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Trump says he expects to be arrested, calls for protest

NEW YORK (AP) – Donald Trump (AP, pic below) claimed on Saturday that his arrest is imminent and issued an extraordinary call for his supporters to protest as a New York grand jury investigates hush money payments to women who alleged sexual encounters with the former president.

Even as Trump’s lawyer and spokesperson said there had been no communication from prosecutors, Trump declared in a post on his social media platform that he expects to be taken into custody tomorrow.

His message seemed designed to preempt a formal announcement from prosecutors and to galvanise outrage from his base of supporters in advance of widely anticipated charges.

Within hours, his campaign was sending fundraising solicitations to his supporters, while influential Republicans in Congress and even some declared and potential rival candidates issued statements in his defence.

In a later post that went beyond simply exhorting loyalists to protest about his legal peril, the 2024 presidential candidate directed his overarching ire in all capital letters at the Biden administration and raised the prospect of civil unrest: “It’s time!!!” he wrote. “We just can’t allow this anymore. They’re killing our nation as we sit back and watch. We must save America! Protest, Protest, Protest!!!”

It evoked the rhetoric he used shortly before the insurrection at the United States Capitol on January 6, 2021.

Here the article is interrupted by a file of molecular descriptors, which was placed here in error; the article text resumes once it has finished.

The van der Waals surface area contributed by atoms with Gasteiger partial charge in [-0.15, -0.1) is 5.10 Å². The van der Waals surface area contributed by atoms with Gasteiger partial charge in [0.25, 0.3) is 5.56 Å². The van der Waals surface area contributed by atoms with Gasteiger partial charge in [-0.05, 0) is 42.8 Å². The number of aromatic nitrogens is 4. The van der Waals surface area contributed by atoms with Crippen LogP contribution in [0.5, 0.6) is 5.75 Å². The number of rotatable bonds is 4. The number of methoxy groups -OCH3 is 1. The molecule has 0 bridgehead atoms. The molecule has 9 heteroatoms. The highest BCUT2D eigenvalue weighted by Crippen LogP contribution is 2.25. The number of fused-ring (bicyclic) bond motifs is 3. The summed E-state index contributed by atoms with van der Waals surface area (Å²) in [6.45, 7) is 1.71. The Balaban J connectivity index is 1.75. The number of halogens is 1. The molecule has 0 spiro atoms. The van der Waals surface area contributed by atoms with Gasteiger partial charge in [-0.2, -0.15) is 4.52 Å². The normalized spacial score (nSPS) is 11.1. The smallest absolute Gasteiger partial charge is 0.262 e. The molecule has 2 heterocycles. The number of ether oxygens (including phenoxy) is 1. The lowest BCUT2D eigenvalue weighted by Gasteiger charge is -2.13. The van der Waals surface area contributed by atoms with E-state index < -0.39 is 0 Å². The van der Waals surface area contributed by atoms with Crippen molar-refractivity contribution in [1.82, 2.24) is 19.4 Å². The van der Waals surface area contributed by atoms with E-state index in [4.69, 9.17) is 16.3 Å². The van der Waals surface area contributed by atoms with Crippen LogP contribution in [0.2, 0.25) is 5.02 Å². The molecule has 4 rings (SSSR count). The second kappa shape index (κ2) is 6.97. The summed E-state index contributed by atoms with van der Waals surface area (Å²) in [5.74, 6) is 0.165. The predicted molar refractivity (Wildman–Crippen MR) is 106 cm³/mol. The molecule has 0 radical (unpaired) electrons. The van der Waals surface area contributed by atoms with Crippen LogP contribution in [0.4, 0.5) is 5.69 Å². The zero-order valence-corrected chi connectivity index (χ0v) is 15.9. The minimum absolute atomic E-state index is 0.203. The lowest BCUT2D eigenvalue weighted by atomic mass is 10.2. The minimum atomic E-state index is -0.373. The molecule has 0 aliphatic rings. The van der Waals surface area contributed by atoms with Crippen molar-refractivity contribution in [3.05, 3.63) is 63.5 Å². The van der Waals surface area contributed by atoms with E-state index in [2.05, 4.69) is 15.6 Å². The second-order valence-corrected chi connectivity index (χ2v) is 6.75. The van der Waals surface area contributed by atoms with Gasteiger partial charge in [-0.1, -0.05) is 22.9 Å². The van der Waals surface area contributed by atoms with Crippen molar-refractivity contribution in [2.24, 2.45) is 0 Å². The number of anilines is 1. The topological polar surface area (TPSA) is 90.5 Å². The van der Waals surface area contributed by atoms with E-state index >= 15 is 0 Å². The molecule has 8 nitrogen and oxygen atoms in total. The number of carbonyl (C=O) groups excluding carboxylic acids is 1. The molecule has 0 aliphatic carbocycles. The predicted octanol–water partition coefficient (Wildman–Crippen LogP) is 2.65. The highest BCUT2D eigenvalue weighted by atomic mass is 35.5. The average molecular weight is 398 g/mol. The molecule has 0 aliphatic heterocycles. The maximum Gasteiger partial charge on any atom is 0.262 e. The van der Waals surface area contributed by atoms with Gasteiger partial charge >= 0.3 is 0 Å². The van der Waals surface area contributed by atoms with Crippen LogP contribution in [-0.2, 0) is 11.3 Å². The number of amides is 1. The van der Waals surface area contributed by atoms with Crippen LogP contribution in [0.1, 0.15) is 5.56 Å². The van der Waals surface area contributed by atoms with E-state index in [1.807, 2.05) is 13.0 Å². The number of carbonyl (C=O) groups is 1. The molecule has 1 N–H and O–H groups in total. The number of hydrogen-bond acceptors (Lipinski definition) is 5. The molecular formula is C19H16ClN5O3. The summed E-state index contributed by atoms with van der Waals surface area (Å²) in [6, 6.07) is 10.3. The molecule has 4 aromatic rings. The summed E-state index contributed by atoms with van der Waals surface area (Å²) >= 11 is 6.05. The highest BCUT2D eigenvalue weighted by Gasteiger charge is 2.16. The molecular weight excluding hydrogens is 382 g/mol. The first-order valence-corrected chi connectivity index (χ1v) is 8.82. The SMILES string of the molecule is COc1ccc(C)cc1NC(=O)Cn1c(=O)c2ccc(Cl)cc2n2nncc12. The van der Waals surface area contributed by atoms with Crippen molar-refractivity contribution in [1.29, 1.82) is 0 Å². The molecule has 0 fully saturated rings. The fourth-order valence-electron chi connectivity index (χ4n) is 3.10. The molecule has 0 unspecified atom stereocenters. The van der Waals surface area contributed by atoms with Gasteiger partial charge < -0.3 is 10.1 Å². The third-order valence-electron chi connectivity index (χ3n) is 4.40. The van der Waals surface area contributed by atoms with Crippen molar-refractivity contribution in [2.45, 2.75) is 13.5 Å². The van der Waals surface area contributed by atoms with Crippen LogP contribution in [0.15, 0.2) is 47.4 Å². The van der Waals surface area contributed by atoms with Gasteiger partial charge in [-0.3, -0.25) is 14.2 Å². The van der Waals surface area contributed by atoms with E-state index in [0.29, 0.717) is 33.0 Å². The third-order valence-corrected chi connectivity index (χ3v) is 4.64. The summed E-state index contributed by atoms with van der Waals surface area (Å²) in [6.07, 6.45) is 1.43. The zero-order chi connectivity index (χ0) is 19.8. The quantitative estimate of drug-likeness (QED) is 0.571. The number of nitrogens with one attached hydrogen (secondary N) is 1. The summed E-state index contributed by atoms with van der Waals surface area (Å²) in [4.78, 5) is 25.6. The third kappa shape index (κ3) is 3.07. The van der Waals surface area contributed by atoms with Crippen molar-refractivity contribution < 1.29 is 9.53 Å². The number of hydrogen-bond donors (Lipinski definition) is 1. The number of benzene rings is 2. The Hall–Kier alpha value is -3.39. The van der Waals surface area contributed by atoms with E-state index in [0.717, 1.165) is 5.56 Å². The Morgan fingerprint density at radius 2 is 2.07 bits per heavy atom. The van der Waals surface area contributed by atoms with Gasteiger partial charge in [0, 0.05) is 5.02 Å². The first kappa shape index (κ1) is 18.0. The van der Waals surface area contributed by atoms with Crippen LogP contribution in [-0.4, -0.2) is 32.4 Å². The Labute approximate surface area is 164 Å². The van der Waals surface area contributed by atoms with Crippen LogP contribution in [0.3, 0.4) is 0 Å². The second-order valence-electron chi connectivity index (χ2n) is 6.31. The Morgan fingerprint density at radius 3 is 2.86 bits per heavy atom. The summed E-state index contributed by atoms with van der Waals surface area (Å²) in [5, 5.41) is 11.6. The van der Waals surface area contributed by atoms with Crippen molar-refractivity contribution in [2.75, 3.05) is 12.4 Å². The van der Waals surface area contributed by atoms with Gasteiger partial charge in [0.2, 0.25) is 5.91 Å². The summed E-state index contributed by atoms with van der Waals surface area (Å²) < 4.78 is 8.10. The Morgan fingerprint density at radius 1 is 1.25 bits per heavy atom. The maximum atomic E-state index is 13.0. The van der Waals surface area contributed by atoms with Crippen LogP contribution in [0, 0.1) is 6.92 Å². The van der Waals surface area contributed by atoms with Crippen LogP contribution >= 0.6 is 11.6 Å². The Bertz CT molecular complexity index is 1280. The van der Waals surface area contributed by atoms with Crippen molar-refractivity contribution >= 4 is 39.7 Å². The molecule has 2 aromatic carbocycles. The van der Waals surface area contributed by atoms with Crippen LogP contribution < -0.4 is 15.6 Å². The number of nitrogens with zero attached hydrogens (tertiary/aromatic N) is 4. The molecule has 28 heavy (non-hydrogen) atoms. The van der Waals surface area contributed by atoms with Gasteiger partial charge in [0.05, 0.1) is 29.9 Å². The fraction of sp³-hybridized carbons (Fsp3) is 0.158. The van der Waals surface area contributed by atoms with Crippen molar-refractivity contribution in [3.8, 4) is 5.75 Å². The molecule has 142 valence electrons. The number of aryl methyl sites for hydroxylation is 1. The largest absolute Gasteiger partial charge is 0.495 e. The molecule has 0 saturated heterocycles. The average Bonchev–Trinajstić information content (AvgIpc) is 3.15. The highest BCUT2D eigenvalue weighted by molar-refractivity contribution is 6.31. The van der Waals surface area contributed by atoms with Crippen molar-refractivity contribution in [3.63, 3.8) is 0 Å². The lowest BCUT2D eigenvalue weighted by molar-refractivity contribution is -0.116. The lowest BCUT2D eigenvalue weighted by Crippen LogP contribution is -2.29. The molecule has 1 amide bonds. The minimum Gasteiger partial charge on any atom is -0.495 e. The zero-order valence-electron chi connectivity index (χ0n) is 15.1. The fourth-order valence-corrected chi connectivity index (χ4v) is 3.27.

After hearing from the then-president at a Washington rally, his supporters marched to the Capitol and tried to stop the congressional certification of Democrat Joe Biden’s White House victory, breaking through doors and windows and leaving officers beaten and bloodied.

District Attorney Alvin Bragg is thought to be eyeing charges in the hush money investigation, and recently offered Trump a chance to testify before the grand jury.

Local law enforcement officials are bracing for the public safety ramifications of an unprecedented prosecution of a former American president. In an internal e-mail, Bragg said law enforcement would ensure that the 1,600 people who work in his office would remain safe, and that “any specific or credible threats” would be investigated.

“We do not tolerate attempts to intimidate our office or threaten the rule of law in New York,” he wrote, and added: “In the meantime, as with all of our investigations, we will continue to apply the law evenly and fairly, and speak publicly only when appropriate”.

There has been no public announcement of any time frame for the grand jury’s secret work in the case.

At least one additional witness is expected to testify, indicating that no vote to indict has yet been taken, according to a person familiar with the investigation who spoke on condition of anonymity.

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